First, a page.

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I’m new to the challenger community and looking for opinions. I Just bought a 2011 RT with only 10,000 miles on it. The car is in absolutely mint condition. My question is, should I keep it all original or should I make some modifications? This is not an everyday driver and I plan to keep it forever or at least a very very long time.
 

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Welcome to the forum!

Generally unmodified challengers have a better resale value but since you are planning to keep it forever or until the rust Gods make an appearance then I say heck yah. I really doubt these cars will appreciate as the 70's muscle cars have...although I would love to be proven wrong. Just know that if you are looking for more HP, it takes significant funds...anywhere from $50-$100 per HP (really depends on the power adder and if you will be doing the work yourself).
 

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Congrats on your new R/T! It's a great platform to build from if you choose to add mods. The good thing is you have a pre '15 so you do not have to get an unlocked PCM. My first three mods have always been a catch can, cold air intake, and an exhaust.

Enjoy your Challenger :)

- Alexis
 

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Search the forum, a lot of great information on different mods. Catch can, intake, exhaust and tuner for your RT would be by advice. Also, run good oil and run good fuel (top tier, Shell V-power once you tune it for 93Octane).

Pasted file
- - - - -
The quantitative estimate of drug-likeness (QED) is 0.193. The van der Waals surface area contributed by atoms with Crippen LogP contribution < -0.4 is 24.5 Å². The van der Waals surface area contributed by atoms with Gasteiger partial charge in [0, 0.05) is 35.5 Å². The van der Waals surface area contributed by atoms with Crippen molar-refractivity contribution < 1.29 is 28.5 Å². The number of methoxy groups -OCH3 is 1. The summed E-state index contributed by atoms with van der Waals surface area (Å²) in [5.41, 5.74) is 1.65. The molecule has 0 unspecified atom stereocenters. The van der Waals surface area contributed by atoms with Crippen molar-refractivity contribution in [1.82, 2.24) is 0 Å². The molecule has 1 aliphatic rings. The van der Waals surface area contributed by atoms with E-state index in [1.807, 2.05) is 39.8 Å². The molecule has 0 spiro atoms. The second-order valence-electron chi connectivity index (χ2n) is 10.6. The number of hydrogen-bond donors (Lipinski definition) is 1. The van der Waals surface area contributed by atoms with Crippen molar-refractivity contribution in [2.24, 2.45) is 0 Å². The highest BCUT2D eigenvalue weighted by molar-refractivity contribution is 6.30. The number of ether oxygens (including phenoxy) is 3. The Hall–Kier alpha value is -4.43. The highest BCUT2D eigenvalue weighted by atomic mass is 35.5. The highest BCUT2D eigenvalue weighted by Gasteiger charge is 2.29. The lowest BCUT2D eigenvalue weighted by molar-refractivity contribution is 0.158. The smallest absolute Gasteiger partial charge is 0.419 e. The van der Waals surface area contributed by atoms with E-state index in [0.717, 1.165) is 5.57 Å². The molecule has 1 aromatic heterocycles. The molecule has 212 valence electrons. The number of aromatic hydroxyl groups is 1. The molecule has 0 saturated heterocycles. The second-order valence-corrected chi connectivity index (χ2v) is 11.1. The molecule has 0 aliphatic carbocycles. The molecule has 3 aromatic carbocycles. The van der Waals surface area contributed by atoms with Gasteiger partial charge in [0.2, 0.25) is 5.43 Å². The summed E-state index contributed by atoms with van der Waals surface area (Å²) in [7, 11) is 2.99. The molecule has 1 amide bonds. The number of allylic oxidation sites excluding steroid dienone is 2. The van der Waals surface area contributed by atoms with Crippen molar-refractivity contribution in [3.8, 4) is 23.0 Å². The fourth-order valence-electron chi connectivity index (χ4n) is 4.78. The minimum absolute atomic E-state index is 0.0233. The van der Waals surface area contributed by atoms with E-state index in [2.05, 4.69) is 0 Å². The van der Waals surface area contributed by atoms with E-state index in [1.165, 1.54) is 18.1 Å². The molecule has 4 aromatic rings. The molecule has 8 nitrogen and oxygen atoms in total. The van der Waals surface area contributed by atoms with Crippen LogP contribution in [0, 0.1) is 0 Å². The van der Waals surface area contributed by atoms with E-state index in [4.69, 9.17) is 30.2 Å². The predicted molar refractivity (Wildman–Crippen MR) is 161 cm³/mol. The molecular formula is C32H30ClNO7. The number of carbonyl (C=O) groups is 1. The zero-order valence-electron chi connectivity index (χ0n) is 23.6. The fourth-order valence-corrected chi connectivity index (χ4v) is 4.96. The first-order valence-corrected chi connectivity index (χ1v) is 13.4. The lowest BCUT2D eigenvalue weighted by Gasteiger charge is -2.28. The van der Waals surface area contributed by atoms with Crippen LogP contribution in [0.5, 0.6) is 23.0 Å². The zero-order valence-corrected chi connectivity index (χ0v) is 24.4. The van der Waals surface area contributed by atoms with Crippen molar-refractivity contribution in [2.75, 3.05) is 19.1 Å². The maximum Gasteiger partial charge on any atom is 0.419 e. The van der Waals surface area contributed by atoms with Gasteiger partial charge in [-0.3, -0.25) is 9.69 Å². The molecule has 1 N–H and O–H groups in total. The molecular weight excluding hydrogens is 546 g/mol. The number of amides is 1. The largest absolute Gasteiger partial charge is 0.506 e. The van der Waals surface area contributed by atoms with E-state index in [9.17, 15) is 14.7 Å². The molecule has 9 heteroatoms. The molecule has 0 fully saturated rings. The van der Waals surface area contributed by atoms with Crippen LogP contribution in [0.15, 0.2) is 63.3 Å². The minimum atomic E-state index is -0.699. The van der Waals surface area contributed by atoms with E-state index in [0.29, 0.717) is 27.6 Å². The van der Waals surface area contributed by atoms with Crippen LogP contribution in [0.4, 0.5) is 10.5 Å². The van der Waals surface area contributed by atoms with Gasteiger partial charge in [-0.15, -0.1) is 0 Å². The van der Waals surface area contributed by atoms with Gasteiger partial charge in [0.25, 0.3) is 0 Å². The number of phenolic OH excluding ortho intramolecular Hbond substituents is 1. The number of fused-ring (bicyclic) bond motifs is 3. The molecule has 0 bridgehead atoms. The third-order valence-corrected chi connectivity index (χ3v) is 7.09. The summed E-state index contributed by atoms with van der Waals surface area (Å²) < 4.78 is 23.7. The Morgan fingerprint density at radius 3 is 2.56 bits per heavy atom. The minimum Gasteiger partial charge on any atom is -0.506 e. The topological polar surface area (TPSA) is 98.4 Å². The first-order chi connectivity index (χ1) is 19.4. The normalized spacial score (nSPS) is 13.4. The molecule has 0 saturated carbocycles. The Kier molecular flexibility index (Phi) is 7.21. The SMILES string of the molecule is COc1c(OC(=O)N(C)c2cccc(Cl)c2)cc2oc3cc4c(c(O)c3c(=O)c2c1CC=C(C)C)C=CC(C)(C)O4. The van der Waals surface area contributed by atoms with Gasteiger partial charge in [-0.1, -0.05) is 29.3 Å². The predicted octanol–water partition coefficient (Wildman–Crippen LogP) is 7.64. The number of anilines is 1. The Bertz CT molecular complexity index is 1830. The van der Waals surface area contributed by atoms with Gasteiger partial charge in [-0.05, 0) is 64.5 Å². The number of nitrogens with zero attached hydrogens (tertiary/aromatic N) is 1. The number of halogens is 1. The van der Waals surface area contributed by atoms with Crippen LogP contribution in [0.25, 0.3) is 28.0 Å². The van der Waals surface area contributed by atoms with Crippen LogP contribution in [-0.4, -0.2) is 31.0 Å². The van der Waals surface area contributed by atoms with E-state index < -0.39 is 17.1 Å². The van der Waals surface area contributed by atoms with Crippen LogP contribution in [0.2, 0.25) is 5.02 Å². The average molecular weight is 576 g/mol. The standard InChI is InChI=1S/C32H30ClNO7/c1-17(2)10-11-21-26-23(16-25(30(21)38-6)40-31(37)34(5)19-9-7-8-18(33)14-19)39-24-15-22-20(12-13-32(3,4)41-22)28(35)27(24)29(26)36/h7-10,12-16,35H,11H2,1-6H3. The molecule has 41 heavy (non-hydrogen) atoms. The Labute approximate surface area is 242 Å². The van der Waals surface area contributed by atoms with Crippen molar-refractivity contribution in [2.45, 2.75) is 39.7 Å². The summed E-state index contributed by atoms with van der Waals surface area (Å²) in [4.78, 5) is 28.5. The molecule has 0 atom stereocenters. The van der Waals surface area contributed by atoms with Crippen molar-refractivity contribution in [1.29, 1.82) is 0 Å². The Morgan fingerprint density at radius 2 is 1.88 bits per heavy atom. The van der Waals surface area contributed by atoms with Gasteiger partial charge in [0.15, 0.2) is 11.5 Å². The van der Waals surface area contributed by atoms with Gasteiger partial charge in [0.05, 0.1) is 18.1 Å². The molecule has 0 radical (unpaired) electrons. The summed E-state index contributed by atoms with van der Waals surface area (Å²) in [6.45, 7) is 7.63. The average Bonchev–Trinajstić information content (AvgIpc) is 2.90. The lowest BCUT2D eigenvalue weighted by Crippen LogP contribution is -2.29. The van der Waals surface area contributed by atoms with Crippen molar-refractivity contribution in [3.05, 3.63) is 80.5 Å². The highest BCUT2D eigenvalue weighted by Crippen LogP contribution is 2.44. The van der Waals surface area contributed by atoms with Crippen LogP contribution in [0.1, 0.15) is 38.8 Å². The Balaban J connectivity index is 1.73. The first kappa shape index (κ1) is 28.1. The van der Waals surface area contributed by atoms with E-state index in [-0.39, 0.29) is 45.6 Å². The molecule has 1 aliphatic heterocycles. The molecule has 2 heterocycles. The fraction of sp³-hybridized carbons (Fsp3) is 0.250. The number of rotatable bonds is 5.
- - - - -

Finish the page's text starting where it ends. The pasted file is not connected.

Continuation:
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If you decide to go down that road, just make sure you do your homework and find a time tested Mopar shop with a good history of performance work on our cars. No canned tunes or multi night stays at Joe's Garage. I even recommend shipping your car out of state if that's what it takes to get a good shop on board.
 

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The mod bug may make your question moot ;) Congrats!

A Guy
 

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Mod away!! There is nothing more satisfying than making a car truly "yours". These Challengers look so good from the factory that they aren't as "mod needy" as most other cars, but there is still a lot you can do to customize it.

For exterior "visual" mods, you can do things like wheels, stripes, etc... Custom wheels make a HUGE difference in the overall look of the car.

I'm more of a stock kind of guy in regards to the interior though. Really, the only thing I mod on the interior are audio components (speakers, amps, DSP's, etc).

Then, of course, there are mechanical mods. Again, I don't really modify that aspect, but if you're into that, there is a lot you can do there...
 

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I agree with the catch can mod. Simple, cheap, and effective. Keep in mind that if you change your mind about keeping it "forever" as you put it, performance mods make it harder to sell. Buyers fear a car like this has been hot rodded and tend to gravitate toward cars that were left totally stock. Sad because so often, enthusiasts who like to mod are also the ones that take good care of their cars.